I initiated an opening position today in the retailer Reitmans Canada Limited (RET.A) at $18.18/share. Reitmans Canada Limited operates a network of clothing stores (around 935) specializing in women's & men's fashions and accessories. The company operates Canadian stores under the banners Reitmans, Smart Set, Pennington Superstores, RW & Co., Thyme Maternity, Addition-Elle, and Cassis. Brands and demographics written all over it, my kind of stock.
How It Fits
Reitmans will be added to my portfolio as the smallest company I own. With a market cap of only $1.3B, it is significantly smaller than most companies that I currently hold. Before adding RET.A I had a 10% weighting in consumer products; the addition should increase this to 14% joining Procter & Gamble (PG), and Scotts Miracle Gro (SMG) in this asset category.
Reitmans is a very old company with its roots firmly planted in Canadian business success, going back to 1926. The company has always been regarded as being well managed and seems to really know how to retail clothing. The diversity of banners above, and their ability to seemingly adapt to changing tastes and trends really sets them apart. They have the market cornered on clothing whether you are a businesswoman, on a budget, pregnant, a single guy, or a plus sized woman, Reitmans might be able to help you look the part. It is interesting to note that their Thyme Maternity banner is Canada's largest specialty retailer of maternity wear, and no doubt contributes well to net margins. Going forward Reitmans should continue to do what they do best as they diversify their lines, perhaps make acquisitions, and put up new stores.
One trend that they seem to be taking advantage of is the 'outlet store' set up. These banners are now starting to pop up all over the place, outside the traditional mall setting, which seems to be where the consumer is hanging out (near the big box giants Wal-Mart, Future Shop, and Home Depot, among others). A challenge for Reitmans recently has been it's attempt to revamp it's baby boomer banner, Cassis. Recently the company reported poor performance and a complete overall of the 12 stores, which make up a very small proportion of overall earnings. Reitmans also has a natural hedge against cross boarder shopping, in that they procure their goods in greenbacks, and turn around and sell clothes in loonies.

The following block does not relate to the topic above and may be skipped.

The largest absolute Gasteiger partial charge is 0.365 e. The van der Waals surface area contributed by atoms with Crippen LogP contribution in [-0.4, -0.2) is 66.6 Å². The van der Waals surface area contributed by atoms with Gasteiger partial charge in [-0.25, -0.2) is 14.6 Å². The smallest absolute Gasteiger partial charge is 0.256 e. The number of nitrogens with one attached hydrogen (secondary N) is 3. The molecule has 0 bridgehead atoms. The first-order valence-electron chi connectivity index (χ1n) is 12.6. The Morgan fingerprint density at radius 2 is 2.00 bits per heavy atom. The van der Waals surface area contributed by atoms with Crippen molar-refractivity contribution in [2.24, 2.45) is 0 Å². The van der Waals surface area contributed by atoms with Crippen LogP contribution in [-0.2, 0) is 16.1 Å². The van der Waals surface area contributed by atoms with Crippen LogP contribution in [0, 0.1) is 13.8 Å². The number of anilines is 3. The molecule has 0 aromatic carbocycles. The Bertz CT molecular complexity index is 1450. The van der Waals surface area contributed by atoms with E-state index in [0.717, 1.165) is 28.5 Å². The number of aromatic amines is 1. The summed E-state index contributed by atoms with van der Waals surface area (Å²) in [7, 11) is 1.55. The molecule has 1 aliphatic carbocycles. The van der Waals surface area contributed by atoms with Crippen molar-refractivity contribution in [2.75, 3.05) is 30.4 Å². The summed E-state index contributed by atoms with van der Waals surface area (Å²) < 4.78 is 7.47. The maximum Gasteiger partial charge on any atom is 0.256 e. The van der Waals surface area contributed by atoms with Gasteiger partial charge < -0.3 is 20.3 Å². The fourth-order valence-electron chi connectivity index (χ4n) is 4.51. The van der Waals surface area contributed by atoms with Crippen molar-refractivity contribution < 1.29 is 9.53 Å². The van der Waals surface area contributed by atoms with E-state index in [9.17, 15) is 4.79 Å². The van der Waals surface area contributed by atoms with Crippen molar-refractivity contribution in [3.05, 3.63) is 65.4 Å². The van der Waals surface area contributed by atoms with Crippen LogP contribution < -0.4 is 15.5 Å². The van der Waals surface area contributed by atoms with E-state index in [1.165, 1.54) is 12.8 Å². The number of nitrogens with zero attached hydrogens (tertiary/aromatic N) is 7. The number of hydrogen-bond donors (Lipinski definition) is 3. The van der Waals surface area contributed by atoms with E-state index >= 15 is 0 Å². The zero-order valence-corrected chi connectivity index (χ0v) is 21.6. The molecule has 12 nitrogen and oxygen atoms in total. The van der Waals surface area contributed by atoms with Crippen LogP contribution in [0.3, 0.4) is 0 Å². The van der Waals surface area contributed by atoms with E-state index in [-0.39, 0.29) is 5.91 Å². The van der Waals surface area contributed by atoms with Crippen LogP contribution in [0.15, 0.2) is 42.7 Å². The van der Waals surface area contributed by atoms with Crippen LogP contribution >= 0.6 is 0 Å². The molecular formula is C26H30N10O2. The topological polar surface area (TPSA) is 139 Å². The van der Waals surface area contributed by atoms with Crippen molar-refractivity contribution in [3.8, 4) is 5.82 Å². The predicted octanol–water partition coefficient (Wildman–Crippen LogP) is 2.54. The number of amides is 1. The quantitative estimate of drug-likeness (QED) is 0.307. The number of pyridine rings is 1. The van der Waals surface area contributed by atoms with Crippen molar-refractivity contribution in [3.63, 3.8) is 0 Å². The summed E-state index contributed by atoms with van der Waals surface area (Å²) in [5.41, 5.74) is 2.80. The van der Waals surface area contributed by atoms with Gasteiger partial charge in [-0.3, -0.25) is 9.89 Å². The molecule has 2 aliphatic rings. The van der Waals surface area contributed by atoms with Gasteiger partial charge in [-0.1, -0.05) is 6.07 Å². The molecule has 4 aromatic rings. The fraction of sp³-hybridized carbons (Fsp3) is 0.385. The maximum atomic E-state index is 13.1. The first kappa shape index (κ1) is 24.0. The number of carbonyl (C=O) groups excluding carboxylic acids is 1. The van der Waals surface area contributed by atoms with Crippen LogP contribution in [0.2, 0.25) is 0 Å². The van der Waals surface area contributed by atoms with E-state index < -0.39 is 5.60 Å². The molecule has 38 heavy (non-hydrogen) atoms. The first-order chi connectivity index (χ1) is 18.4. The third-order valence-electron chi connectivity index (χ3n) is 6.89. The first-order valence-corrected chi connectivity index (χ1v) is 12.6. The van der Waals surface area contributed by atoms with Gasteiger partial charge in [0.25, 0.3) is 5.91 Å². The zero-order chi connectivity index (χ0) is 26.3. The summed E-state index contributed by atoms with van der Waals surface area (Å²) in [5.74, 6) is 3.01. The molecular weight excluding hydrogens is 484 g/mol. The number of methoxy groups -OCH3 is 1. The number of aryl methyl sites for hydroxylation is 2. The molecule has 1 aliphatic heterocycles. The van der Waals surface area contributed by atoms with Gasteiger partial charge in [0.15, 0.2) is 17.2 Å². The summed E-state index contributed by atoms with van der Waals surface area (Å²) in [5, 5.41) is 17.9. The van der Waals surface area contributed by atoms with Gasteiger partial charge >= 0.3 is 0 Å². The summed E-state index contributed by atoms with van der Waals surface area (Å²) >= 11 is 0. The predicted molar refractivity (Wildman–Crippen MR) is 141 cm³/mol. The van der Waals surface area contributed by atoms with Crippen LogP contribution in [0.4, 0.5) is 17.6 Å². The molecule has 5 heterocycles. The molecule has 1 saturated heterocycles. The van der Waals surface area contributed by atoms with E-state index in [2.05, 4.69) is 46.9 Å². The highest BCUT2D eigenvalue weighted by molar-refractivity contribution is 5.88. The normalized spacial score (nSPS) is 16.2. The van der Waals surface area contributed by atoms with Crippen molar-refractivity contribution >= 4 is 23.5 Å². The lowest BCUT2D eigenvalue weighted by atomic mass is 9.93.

Leading Up To The Purchase...
Over the last six months Reitmans shares have really been dumped hard. The company announced some bad earnings which they blamed on unseasonably warm weather. Considering the stock was priced for some pretty rapid growth, and analysts had lofty targets, the stock was taken down from around $25 at a high to around $16 at a low. Perhaps value investors who made their money already, and growth investors fearing slowing growth got out. When the stock was trading down around $16 - $17 a few weeks ago I was very interested, but I decided to hold off and wait to see the next earnings report, as well as a dividend increase which was due.
The Current Situation & Valuation
The third quarter earnings report I was waiting for came in on December 4, and operating earnings were up 17%. Also, they raised the precious dividend 13% to $0.72/share. This was the confirmation I needed to get involved. The valuation got too attractive to pass up today specifically, as the shares were down about 4%.
As my model sees it, the company is currently priced as if they are going to grow earnings at a pace of about 6% going forward. In other words RET.A is mispriced by about 60%. This is based on a P/E of about 14x. This is too cheap for a phenomenal dividend grower, with $215B in cash, almost no debt, return on equity and assets in excess of 20%, and a recent record of earnings growth that blows your wool socks off. A P/E of under 13x for this quality, yield, and growth? That is a sale that gets my attention.
Obviously the market is pricing in some serious earnings growth deterioration, which could very well occur, but I doubt the company has overnight turned from a 14% earnings grower to a 6% earnings grower. If by off chance they did take that horrible step down the ladder of growth then I bought a fairly valued company, and my investment should appreciate by 10% per year (6% + 4%(yield)).
Oh yeah, did I mention my favourite part? Reitmans is yielding about 4.0% currently and their recent dividend history looks like this:
2003 = $0.10
2004 = $0.11
2005 = $0.20
2006 = $0.42
2007 = $0.58
2008 = $0.72 est
This represents a compound growth rate of dividends of a staggering 32%+.
Which leads me to believe that perhaps Reitmans is turning into a 'value' type stock instead of a growth stock. That is unless they continue to crank out the growth we've seen over the past few years and the yield slides back down below 3 points. Alternatively, their growth could really be slowing and might sit down in single digits for the foreseeable future, that is perfectly fine by me as I bought the stock under 13x earnings with a yield of 4%, so no high growth is really priced in today.
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